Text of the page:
Selective labelling, identification and spatial distribution of cell surface biomarkers can provide important clinical information, such as distinction between healthy and diseased cells, evolution of a disease and selection of the optimal patient-specific treatment. Immunofluorescence is the gold standard for efficient detection of biomarkers expressed by cells. However, antibodies (Abs) conjugated to fluorescent dyes remain limited by their photobleaching, high sensitivity to the environment, low light intensity, and wide absorption and emission spectra. Immunoplasmonics is a novel microscopy method based on the visualization of Abs-functionalized plasmonic nanoparticles (fNPs) targeting cell surface biomarkers. Tunable fNPs should provide higher multiplexing capacity than immunofluorescence since NPs are photostable over time, strongly scatter light at their plasmon peak wavelengths and can be easily functionalized. In this article, we experimentally demonstrate accurate multiplexed detection based on the immunoplasmonics approach. First, we achieve the selective labelling of three targeted cell surface biomarkers (cluster of differentiation 44 (CD44), epidermal growth factor receptor (EGFR) and voltage-gated K+ channel subunit KV1.1) on human cancer CD44+ EGFR+ KV1.1+ MDA-MB-231 cells and reference CD44- EGFR- KV1.1+ 661W cells. The labelling efficiency with three stable specific immunoplasmonics labels (functionalized silver nanospheres (CD44-AgNSs), gold (Au) NSs (EGFR-AuNSs) and Au nanorods (KV1.1-AuNRs)) detected by reflected light microscopy (RLM) is similar to the one with immunofluorescence. Second, we introduce an improved method for 3D localization and spectral identification of fNPs based on fast z-scanning by RLM with three spectral filters corresponding to the plasmon peak wavelengths of the immunoplasmonics labels in the cellular environment (500 nm for 80 nm AgNSs, 580 nm for 100 nm AuNSs and 700 nm for 40 nm × 92 nm AuNRs). Third, the developed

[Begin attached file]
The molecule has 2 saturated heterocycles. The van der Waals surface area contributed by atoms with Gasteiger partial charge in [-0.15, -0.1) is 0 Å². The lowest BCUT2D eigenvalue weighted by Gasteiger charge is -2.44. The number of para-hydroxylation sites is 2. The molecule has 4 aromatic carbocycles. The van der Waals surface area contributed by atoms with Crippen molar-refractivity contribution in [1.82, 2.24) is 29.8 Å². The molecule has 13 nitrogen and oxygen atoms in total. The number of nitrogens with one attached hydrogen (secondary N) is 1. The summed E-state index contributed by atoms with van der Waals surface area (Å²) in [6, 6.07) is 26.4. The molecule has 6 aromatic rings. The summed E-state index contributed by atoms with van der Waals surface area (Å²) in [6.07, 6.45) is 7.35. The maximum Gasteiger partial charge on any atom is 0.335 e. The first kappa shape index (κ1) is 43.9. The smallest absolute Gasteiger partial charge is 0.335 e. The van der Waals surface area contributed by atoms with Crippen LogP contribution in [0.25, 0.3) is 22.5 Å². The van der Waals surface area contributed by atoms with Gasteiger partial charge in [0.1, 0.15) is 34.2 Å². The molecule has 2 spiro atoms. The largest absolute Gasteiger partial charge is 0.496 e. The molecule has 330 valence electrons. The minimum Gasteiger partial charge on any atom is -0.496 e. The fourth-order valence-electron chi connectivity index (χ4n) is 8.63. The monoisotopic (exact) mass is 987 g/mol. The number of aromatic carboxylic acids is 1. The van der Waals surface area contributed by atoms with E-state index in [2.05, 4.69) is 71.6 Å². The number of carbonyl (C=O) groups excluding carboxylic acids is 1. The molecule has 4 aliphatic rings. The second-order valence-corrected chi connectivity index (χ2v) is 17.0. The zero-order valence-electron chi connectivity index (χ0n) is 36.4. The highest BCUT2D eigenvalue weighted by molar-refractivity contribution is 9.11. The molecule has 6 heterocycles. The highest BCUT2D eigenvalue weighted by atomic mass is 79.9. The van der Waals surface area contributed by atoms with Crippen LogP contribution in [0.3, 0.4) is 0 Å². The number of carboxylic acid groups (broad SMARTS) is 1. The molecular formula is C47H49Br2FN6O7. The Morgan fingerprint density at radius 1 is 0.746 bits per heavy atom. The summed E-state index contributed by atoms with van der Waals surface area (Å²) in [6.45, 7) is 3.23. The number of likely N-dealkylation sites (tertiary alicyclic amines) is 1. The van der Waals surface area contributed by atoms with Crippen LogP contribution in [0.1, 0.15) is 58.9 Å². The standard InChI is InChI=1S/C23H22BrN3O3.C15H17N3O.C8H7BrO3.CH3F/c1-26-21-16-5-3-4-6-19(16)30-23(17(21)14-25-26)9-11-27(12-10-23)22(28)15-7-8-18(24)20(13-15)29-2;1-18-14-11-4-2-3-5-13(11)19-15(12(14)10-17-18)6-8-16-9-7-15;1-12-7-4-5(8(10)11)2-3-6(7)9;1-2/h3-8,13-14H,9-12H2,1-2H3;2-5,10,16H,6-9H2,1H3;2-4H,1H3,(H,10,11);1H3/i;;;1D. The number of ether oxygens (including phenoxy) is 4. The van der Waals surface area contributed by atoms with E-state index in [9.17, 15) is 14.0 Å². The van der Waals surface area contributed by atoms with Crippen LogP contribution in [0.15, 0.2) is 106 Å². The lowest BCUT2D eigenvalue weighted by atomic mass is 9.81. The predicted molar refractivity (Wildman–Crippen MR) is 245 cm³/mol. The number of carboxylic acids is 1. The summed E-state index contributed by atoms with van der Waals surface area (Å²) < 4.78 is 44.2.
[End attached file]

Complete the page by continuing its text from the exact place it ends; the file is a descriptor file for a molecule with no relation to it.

Study of magnetostatic mode waves using scanning Kerr imaging